Hardware versions

Sharp released the Twin Famicom (ツインファミコン Tsuin Famikon?), a composite console of both Famicom and Disk System under license. Sharp Corporation ) (TYO: 6753 , LuxSE: SRP) is a Japanese electronics manufacturer, founded in 1912. ...


Technology

The FDS disks were somewhat proprietary 2.8" X 3" 64K-per-side double-sided floppy. These "Disk Cards," as Nintendo called them, were a slight modification of Mitsumi's "Quick Disk" 2.8" square disk format which was used in a handful of Japanese computers and various synthesizer keyboards, along with a few word processors. Some of the QuickDisk drives even made it into devices in Europe and North America, though they were somewhat rare. Mitsumi already had close relations with Nintendo, as they manufactured the Famicom and NES consoles, and possibly other Nintendo hardware. Mitsumi Electric Co. ... A floppy disk is a data storage device that is composed of a disk of thin, flexible (floppy) magnetic storage medium encased in a square or rectangular plastic shell. ... “NES” redirects here. ...


BIOS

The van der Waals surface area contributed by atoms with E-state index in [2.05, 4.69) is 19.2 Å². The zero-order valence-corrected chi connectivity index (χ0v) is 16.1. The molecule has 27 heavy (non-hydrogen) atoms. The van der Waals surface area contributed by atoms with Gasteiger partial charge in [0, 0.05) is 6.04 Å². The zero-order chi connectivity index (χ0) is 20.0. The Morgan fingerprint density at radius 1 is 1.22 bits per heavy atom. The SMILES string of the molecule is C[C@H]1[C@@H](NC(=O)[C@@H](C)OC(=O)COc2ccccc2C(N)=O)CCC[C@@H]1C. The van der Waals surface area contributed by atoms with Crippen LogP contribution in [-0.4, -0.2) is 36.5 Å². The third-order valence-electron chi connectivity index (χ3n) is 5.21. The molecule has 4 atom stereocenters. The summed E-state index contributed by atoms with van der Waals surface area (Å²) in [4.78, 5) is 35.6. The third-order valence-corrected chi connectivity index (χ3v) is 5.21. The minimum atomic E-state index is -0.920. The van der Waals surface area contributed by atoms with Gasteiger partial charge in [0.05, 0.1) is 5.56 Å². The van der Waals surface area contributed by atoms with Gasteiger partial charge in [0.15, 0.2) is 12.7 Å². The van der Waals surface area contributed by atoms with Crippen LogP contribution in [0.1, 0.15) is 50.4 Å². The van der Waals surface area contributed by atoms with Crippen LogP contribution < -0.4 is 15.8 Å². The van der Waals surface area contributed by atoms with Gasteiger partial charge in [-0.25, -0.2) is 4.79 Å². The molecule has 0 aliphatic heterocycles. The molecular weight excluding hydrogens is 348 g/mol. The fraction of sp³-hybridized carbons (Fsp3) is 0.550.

Nintendo's flagship mascots Mario and brother Luigi make an appearance in the FDS's BIOS. After turning on the system, a "battle" between the two characters would begin over the color scheme of the Nintendo sign and screen border, until a disk is inserted into the FDS. The sprites used are from the NES version of Mario Bros. Mario ) is a video game character created by Japanese game designer Shigeru Miyamoto and the official mascot of Nintendo. ... This article is about the Nintendo character. ... For other uses, see Bios. ... This article is about the original arcade game and its ports. ...


Piracy

Within a year of its release, piracy of the FDS disks became rampant via use of slightly modified QuickDisks and different disk copying techniques. Hacker publications such as Backup Technique (which later became Game Labo, still published today) and Famicom Kaizō Manual showed the plans to make various devices to copy the disks along with very simple plans to convert QuickDisks to FDS disks. At least a couple issues of Backup Technique even advertised products like the Dubbing Boy and the Dubbing Boy II for copying the disks, which were commercialized versions of some of the do-it-yourself projects that the publications wrote articles on. To thwart this piracy, Nintendo changed one of the ICs in the drive to a newer version and made slight modifications to some of the traces on the other PCB within the drive. Techniques were quickly published to build modification boards to circumvent these measures. Certain software techniques were used by some programmers to thwart the copying of their disks, but even these were circumvented by certain unlicensed FDS programs like Disk Hacker (versions include 1.1, 1.2, 1.3, and II), Kosodate Gokko, Copy Master, Disk Keeper, and others, which facilitated the copying of disks.


Reliability issues

Blue disk with shutter
Blue disk with shutter